News Clips— Chain gang

Will DiLaurenti sale bring corporate commerce into the Market?

THERE'S ALWAYS a deeper, ever more fractious story behind the headlines of any Pike Place Market feud. That's especially true of the bad blood spilled over the sale of the DeLaurenti Specialty Food Market to a pizza chain.

Though reported as a done deal after the Market Historical Society's narrow 4-3 approval vote, the sale still faces a crucial lease vote by the Market council. The City Council also must give its blessing, and the Market's guerrilla resistance is still wielding the long knives. They're livid that new owners may get an unprecedented eight-and-a-half-year initial lease, and contend the purchase of the venerable Italian food store at the market's doorstep violates the historic policy against chain businesses in two ways:

*A chain is a chain is a chain: The three new DeLaurenti owners are also the three new owners of the Pagliacci Pizza chain (three restaurants and 12 pickup/delivery kitchens). Even if, as stated in the market lease, just one of the trio is tapped to run DeLaurenti's and promises not to sell Pagliacci products there, the market store is nonetheless part of their chain operations, Baffetto Inc. Conversely, Pagliacci could also brand and sell DeLaurenti products at its stores—with the bonus of the products being "from the world-famous Pike Place Market."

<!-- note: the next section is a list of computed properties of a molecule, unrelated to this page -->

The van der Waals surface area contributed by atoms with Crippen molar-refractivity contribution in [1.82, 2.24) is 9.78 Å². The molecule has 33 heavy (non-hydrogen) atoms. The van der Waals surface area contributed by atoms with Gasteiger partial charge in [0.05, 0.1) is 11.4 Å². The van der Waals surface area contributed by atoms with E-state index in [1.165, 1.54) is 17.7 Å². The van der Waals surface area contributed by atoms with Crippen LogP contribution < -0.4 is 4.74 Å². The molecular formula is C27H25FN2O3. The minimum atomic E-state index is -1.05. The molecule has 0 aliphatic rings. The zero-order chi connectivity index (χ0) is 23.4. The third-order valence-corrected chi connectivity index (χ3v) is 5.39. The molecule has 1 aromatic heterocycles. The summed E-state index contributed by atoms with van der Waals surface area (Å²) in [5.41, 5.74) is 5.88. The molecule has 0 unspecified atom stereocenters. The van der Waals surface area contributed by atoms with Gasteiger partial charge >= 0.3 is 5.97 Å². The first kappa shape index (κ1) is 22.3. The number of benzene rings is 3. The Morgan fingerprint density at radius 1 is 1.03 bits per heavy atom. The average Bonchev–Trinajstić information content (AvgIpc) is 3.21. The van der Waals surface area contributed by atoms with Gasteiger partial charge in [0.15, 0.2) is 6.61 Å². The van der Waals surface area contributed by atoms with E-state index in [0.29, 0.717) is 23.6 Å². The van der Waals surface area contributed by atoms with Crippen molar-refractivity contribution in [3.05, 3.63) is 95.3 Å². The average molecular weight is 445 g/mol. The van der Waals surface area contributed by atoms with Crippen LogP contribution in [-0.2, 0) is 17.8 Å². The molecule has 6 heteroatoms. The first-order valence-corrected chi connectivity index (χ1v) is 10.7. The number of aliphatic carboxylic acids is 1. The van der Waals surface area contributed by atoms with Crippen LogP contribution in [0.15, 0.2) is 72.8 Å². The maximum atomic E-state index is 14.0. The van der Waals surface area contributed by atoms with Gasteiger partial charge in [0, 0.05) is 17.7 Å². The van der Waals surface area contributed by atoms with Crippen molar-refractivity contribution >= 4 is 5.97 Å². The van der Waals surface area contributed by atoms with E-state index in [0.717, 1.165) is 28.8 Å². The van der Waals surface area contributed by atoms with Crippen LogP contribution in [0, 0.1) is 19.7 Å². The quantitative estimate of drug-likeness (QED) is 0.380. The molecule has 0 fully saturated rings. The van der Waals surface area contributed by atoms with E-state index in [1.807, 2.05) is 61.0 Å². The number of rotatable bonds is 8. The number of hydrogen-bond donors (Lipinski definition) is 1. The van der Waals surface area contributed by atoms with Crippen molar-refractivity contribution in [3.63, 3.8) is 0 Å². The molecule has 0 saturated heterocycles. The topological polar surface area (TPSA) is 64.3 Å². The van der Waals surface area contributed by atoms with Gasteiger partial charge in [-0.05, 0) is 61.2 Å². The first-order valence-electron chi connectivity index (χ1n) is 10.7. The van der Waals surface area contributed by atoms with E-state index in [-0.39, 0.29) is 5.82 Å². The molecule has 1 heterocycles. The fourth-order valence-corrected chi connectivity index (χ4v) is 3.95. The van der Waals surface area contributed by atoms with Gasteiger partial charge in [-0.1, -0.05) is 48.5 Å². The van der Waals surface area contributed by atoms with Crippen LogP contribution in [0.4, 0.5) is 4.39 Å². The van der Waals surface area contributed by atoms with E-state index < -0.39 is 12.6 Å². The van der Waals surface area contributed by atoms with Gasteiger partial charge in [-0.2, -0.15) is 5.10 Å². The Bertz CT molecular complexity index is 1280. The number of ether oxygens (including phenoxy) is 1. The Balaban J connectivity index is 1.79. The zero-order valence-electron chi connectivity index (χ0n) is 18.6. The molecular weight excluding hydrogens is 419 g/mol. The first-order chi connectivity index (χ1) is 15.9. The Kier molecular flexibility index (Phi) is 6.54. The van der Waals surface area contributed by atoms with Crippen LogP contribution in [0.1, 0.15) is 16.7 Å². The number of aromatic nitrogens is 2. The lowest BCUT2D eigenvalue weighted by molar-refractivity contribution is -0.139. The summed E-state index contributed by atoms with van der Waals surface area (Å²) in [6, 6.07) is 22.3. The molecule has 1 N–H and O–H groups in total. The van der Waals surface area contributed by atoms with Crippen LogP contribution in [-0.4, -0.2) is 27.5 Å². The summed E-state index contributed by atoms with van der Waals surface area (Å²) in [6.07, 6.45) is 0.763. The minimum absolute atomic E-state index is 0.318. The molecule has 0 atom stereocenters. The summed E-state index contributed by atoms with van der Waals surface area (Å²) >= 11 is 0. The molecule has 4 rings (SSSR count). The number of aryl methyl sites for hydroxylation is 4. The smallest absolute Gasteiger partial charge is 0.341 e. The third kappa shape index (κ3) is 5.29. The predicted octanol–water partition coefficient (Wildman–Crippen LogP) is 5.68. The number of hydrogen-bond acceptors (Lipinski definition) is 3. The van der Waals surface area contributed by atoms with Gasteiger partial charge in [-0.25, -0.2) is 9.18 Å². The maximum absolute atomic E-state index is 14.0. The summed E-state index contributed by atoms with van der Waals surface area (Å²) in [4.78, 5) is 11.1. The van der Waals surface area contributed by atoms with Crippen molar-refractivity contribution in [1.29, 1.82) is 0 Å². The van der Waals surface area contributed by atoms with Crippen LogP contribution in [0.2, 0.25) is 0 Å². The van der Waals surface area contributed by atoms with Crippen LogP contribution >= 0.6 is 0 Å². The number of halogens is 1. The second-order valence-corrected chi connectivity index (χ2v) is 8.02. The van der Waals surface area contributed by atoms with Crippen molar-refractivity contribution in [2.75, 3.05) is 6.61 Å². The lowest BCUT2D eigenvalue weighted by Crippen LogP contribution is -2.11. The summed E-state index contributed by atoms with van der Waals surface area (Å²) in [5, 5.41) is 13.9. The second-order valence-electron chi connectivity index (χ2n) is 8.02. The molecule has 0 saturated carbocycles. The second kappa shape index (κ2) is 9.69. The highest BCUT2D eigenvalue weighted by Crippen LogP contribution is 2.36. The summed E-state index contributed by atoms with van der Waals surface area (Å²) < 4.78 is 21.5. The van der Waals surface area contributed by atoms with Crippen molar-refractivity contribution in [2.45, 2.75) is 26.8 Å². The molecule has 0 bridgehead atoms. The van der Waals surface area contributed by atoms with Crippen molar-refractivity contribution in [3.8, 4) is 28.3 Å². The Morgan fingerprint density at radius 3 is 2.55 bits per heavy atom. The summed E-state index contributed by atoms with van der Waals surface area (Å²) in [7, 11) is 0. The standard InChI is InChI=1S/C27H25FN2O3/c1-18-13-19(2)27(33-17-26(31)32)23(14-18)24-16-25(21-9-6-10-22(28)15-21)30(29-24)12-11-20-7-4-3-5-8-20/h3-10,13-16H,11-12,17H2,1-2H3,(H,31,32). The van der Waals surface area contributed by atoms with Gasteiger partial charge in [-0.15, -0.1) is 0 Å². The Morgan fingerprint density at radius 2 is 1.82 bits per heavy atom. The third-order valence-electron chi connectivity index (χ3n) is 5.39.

*It's the first link of a new chain: With a chain-minded ownership—the three proprietors come from, and are backed by money from, other chain businesses—franchising DeLaurenti's may come naturally (there's already a second store in Bellevue, though it's unclear if that's part of the sale). Despite the market's history as a marvelous carnival of independent one-owner business, "reverse chains" are not unprecedented. Sur La Table, which began in the market, has since chained to two dozen stores in 10 states. Then there's that little coffee company, Starbucks (3,500 stores and counting), that first opened its doors in the market. But they're grandfathered in.

Market boss Daniel Lieberman says consent would be needed to use the market's brand, and though nothing specifically prevents chains or reverse chains, "strong language" in the lease "gets at the intention of the bylaws."

"This deal," observes critic and Market Constituency Chair Eric Pollard, "is morally reprehensible, and I'm being kind." Adds dissenting Market council member Theresa Alexander: "Call it what it is: a corporate raid on the farmers market."

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